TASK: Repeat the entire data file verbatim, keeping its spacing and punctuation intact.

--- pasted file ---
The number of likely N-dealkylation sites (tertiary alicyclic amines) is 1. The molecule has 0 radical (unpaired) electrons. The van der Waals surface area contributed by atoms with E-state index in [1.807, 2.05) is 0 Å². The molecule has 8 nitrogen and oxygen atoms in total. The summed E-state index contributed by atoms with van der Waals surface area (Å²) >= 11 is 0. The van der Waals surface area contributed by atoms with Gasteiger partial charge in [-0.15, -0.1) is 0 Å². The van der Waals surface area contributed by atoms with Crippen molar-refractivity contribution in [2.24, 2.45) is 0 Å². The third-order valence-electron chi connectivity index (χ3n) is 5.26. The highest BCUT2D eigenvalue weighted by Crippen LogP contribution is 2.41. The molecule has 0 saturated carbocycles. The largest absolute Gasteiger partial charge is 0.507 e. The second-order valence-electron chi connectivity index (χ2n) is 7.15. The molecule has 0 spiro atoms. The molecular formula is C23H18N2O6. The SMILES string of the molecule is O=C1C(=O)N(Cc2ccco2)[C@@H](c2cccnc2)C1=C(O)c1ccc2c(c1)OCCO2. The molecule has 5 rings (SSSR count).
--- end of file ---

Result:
The number of likely N-dealkylation sites (tertiary alicyclic amines) is 1. The molecule has 0 radical (unpaired) electrons. The van der Waals surface area contributed by atoms with E-state index in [1.807, 2.05) is 0 Å². The molecule has 8 nitrogen and oxygen atoms in total. The summed E-state index contributed by atoms with van der Waals surface area (Å²) >= 11 is 0. The van der Waals surface area contributed by atoms with Gasteiger partial charge in [-0.15, -0.1) is 0 Å². The van der Waals surface area contributed by atoms with Crippen molar-refractivity contribution in [2.24, 2.45) is 0 Å². The third-order valence-electron chi connectivity index (χ3n) is 5.26. The highest BCUT2D eigenvalue weighted by Crippen LogP contribution is 2.41. The molecule has 0 saturated carbocycles. The largest absolute Gasteiger partial charge is 0.507 e. The second-order valence-electron chi connectivity index (χ2n) is 7.15. The molecule has 0 spiro atoms. The molecular formula is C23H18N2O6. The SMILES string of the molecule is O=C1C(=O)N(Cc2ccco2)[C@@H](c2cccnc2)C1=C(O)c1ccc2c(c1)OCCO2. The molecule has 5 rings (SSSR count).